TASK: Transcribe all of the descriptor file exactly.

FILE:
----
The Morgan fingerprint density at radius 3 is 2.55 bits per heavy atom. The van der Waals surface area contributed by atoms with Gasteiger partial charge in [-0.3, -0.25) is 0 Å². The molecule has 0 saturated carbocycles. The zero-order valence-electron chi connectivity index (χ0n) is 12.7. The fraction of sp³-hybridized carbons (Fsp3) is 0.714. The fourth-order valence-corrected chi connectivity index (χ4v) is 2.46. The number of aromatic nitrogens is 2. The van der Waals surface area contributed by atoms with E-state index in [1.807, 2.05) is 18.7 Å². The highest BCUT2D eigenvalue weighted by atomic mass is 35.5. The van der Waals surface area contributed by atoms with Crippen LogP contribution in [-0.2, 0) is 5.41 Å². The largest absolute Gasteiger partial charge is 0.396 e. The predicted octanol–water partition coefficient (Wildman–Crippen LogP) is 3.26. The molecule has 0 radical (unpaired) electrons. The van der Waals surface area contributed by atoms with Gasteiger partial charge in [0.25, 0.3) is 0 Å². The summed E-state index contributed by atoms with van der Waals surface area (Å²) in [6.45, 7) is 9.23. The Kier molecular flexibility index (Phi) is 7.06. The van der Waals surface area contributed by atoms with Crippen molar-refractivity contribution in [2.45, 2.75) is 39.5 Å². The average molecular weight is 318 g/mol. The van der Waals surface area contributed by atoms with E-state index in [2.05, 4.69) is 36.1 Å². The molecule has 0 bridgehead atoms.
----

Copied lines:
The Morgan fingerprint density at radius 3 is 2.55 bits per heavy atom. The van der Waals surface area contributed by atoms with Gasteiger partial charge in [-0.3, -0.25) is 0 Å². The molecule has 0 saturated carbocycles. The zero-order valence-electron chi connectivity index (χ0n) is 12.7. The fraction of sp³-hybridized carbons (Fsp3) is 0.714. The fourth-order valence-corrected chi connectivity index (χ4v) is 2.46. The number of aromatic nitrogens is 2. The van der Waals surface area contributed by atoms with E-state index in [1.807, 2.05) is 18.7 Å². The highest BCUT2D eigenvalue weighted by atomic mass is 35.5. The van der Waals surface area contributed by atoms with Crippen LogP contribution in [-0.2, 0) is 5.41 Å². The largest absolute Gasteiger partial charge is 0.396 e. The predicted octanol–water partition coefficient (Wildman–Crippen LogP) is 3.26. The molecule has 0 radical (unpaired) electrons. The van der Waals surface area contributed by atoms with Gasteiger partial charge in [0.25, 0.3) is 0 Å². The summed E-state index contributed by atoms with van der Waals surface area (Å²) in [6.45, 7) is 9.23. The Kier molecular flexibility index (Phi) is 7.06. The van der Waals surface area contributed by atoms with Crippen molar-refractivity contribution in [2.45, 2.75) is 39.5 Å². The average molecular weight is 318 g/mol. The van der Waals surface area contributed by atoms with E-state index in [2.05, 4.69) is 36.1 Å². The molecule has 0 bridgehead atoms.